when we were together in 1954
#55 of 80 made. 5" X 5" (how square). Riedy put down markers in Buffalo, NY which is a good place to do it in upstate out of New York City kinda way. We communicated with each other by mail and chapbook exchanges in 2013 after Ryan Eckes, who Plan B Press published in 2007, did a reading in Buffalo. Riedy has since moved on to Syracuse. Buffalo shakes off its poets, and more come to fill the void.
Letterpressed cover, hand sewn stitchery, unpaginated pages, and pages of few words. But of the words that are there! They float, flutter, and meander. A book with a title that includes a year does so, indirectly and inadvertently, like nailing a marker into the soft ground of memory. To many born in or around 1954 (including this sod), that isn't just a year - it is THE year, our year. It's a year that left a mark, a "before 1954" or "in 1954", followed by "after 1954". 1954? It's not an idle insufficient series of numbers.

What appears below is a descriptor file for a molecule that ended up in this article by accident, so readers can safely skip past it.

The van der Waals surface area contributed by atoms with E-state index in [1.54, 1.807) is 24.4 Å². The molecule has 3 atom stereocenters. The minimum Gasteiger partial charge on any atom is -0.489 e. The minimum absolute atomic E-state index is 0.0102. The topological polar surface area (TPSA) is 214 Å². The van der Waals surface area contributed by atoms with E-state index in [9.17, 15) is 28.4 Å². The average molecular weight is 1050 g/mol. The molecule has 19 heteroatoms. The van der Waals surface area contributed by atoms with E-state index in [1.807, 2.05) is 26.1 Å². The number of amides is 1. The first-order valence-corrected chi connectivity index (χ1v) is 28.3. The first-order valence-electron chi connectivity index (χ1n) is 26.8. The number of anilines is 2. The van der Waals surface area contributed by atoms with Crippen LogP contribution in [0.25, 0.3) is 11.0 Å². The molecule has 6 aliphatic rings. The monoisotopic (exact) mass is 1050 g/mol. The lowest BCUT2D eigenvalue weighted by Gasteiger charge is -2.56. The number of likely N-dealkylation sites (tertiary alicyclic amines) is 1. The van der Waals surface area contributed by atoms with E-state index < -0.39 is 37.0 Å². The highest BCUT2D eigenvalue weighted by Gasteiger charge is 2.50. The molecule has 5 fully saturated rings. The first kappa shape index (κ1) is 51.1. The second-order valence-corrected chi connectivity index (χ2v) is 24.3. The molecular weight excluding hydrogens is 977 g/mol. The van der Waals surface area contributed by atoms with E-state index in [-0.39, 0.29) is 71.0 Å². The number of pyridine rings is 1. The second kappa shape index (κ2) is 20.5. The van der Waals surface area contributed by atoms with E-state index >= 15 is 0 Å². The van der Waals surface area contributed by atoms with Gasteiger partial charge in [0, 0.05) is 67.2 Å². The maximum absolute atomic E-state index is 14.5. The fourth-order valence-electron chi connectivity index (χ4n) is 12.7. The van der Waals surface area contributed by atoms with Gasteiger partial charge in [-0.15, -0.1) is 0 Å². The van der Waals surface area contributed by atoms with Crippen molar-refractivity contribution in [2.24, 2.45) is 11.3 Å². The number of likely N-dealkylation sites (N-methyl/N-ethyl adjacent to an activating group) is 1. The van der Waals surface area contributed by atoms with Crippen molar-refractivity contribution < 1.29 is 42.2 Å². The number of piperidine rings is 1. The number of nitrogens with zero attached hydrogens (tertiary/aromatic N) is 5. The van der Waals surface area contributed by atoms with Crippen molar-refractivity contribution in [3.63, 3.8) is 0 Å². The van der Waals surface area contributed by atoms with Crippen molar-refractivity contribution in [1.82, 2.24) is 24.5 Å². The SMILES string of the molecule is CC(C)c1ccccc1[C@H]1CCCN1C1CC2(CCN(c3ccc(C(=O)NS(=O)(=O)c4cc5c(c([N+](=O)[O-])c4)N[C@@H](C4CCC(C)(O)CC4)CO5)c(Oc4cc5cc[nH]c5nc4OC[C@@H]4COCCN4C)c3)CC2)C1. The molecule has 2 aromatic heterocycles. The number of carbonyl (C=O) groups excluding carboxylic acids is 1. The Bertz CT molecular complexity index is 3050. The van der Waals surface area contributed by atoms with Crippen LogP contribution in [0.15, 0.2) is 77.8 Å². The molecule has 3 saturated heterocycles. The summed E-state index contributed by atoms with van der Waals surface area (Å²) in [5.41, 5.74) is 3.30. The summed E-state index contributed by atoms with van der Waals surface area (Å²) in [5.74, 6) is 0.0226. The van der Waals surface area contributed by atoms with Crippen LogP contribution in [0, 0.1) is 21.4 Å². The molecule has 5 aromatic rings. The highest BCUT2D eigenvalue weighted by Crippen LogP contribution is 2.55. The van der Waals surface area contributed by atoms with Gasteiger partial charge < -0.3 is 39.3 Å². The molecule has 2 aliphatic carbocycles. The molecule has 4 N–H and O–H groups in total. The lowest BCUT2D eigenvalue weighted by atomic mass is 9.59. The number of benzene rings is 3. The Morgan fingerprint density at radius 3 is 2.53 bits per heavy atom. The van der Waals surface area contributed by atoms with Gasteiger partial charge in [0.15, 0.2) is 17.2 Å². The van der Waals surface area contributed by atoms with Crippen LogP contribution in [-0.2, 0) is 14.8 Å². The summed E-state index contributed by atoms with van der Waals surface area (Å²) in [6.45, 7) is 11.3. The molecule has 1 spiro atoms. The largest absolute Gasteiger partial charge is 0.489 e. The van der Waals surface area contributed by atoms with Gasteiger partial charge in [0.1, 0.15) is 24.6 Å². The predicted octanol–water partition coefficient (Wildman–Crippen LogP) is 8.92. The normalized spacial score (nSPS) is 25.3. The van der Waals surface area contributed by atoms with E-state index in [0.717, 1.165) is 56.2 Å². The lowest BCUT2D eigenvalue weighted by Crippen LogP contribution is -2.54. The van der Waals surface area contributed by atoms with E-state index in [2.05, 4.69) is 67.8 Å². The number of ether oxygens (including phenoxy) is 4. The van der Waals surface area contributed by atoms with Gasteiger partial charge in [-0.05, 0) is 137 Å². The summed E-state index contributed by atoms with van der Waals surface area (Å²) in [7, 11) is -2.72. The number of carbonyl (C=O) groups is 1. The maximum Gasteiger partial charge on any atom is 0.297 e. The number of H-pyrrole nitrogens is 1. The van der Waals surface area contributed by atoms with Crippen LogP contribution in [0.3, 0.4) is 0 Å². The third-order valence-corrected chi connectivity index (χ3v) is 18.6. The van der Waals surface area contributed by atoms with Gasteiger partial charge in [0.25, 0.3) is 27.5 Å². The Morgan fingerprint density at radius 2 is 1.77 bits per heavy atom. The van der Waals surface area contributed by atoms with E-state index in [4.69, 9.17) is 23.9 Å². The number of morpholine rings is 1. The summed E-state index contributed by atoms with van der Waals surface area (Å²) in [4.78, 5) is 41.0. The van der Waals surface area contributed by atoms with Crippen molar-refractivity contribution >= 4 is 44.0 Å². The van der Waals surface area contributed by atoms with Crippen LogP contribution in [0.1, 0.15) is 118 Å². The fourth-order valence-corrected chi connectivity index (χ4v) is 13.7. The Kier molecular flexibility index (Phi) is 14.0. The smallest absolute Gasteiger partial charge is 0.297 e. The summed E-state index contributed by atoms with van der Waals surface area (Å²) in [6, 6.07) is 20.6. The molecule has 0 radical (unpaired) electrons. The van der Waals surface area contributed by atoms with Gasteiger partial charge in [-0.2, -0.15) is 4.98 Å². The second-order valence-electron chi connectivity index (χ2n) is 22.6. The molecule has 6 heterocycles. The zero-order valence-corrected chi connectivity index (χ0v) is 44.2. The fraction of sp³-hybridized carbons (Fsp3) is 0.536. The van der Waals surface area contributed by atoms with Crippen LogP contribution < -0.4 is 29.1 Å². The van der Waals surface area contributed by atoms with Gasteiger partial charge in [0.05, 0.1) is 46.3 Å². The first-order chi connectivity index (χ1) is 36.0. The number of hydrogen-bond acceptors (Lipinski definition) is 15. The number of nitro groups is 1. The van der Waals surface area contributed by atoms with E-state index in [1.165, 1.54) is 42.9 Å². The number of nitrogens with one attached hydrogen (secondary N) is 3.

It's the year that Rock and Roll began. The year the French lost Vietnam and American "advisors" took over. It's the year of polio shots and color TV sets, and frozen dinners. Matisse died. The first nuclear sub was launched. On The Waterfront. Senator McCarthy. Brown vs. Board of Education. Oppenheimer is stripped of his security clearance - cut out of the debate, America detonate bigger bombs over Bikini islands.
Riedy, without digging through historical documents, nonetheless brilliantly states :
we weren't born yet
which is both a truism and deeper statement about how every successive generation can not fully comprehend or appreciate the previous one. The Political columnist, Gail Collins, wrote that no one grows old in the country that they were born in. Sage brilliance. Because rust never DOES sleep. There is always some younger, smarter, generation of fresh faces and stupid responses pushing up from "the future". And the future itself is not a static collection of datum. It's happens right now - and then, now - and again right now - no, I mean, NOW (snap your fingers, you have already missed it)
and when he concludes "everything had meaning/nothing was worth nothing/and these words/meant something" he summed up a good deal more than he imagined.